The Humanity Of Words - online book

A Primer Of Semantics

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MORRIS
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that the science of signs of Morris is a behavior theory. The three uses of languageinformative, valuative, and
incitiveprovide for thinking, feeling, and doing. And systemic language is the means by which to organize these various signs, thus to organize the responses of interpreters. Like this:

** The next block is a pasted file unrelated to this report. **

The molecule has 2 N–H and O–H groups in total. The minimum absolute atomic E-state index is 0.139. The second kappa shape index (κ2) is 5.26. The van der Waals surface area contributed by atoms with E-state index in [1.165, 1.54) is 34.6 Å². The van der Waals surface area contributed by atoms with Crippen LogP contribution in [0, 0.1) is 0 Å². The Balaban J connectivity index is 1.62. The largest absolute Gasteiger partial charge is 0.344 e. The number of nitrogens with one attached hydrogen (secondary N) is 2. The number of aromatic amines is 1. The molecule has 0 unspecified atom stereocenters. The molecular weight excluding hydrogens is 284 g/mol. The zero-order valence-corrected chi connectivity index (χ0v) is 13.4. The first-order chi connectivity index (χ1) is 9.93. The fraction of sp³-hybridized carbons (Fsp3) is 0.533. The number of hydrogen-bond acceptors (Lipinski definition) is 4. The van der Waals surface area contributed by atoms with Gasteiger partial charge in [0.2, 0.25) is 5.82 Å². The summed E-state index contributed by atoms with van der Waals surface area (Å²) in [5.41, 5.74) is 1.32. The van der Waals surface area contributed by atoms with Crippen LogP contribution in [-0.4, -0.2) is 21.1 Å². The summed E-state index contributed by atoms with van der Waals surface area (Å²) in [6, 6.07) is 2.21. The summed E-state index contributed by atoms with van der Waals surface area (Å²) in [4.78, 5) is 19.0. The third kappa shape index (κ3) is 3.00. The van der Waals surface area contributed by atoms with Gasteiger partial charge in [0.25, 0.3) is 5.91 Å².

I hope I have not given you the impression that signs are "pure" designative, "pure" appraisive, or "pure" prescriptive. They are not, of course, as Morris points out. We use signs, sometimes, hardly knowing what we want. And, as for the responses of a recipient, how can we know the eSect that our signs will have upon him, exactly? We cannot know, of course. I am remembering now the mountain drive up a canyon road outside of Colorado Springs. Shuddering, I said to my companion at the wheel: "This road is icy" What was my intention? Were these informative signs? Did I want my companion to take cognizance of the characteristics of the frozen water under the wheels of the car? Or, did I want him to experience something of my apprehension (thus to prepare him for desired behavior)? Or, was I being implicitly incitive? Did I want him to stop and put chains on the tires, or find a possible spot to turn around and go down? I hardly knew. The words came. And when he said: "Nuts!" what was he